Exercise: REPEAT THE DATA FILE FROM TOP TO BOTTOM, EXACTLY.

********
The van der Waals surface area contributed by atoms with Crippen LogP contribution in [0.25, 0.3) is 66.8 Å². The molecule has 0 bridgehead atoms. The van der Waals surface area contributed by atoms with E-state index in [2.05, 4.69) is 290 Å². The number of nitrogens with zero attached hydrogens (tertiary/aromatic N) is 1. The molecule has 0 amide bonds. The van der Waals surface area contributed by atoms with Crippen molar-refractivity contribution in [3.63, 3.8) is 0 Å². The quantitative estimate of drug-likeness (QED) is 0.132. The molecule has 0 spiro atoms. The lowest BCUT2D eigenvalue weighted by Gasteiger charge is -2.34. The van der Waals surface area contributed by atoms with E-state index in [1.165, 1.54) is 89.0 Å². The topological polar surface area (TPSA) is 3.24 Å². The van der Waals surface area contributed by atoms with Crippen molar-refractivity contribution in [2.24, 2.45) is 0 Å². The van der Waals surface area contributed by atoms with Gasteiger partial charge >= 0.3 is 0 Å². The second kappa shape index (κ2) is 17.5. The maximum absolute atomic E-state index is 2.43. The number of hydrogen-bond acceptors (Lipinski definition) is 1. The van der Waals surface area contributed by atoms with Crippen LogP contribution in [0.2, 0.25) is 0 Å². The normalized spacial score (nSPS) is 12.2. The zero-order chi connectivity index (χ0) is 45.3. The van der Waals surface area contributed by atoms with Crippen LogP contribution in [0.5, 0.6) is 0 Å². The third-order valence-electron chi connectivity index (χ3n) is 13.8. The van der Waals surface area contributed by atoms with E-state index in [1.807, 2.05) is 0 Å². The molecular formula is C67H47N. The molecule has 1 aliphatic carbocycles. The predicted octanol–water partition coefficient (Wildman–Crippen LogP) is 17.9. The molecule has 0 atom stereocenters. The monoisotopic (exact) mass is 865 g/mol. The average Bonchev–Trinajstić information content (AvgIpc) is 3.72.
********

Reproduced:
The van der Waals surface area contributed by atoms with Crippen LogP contribution in [0.25, 0.3) is 66.8 Å². The molecule has 0 bridgehead atoms. The van der Waals surface area contributed by atoms with E-state index in [2.05, 4.69) is 290 Å². The number of nitrogens with zero attached hydrogens (tertiary/aromatic N) is 1. The molecule has 0 amide bonds. The van der Waals surface area contributed by atoms with Crippen molar-refractivity contribution in [3.63, 3.8) is 0 Å². The quantitative estimate of drug-likeness (QED) is 0.132. The molecule has 0 spiro atoms. The lowest BCUT2D eigenvalue weighted by Gasteiger charge is -2.34. The van der Waals surface area contributed by atoms with E-state index in [1.165, 1.54) is 89.0 Å². The topological polar surface area (TPSA) is 3.24 Å². The van der Waals surface area contributed by atoms with Crippen molar-refractivity contribution in [2.24, 2.45) is 0 Å². The van der Waals surface area contributed by atoms with Gasteiger partial charge >= 0.3 is 0 Å². The second kappa shape index (κ2) is 17.5. The maximum absolute atomic E-state index is 2.43. The number of hydrogen-bond acceptors (Lipinski definition) is 1. The van der Waals surface area contributed by atoms with Crippen LogP contribution in [0.2, 0.25) is 0 Å². The normalized spacial score (nSPS) is 12.2. The zero-order chi connectivity index (χ0) is 45.3. The van der Waals surface area contributed by atoms with Crippen LogP contribution in [0.5, 0.6) is 0 Å². The third-order valence-electron chi connectivity index (χ3n) is 13.8. The van der Waals surface area contributed by atoms with E-state index in [1.807, 2.05) is 0 Å². The molecular formula is C67H47N. The molecule has 1 aliphatic carbocycles. The predicted octanol–water partition coefficient (Wildman–Crippen LogP) is 17.9. The molecule has 0 atom stereocenters. The monoisotopic (exact) mass is 865 g/mol. The average Bonchev–Trinajstić information content (AvgIpc) is 3.72.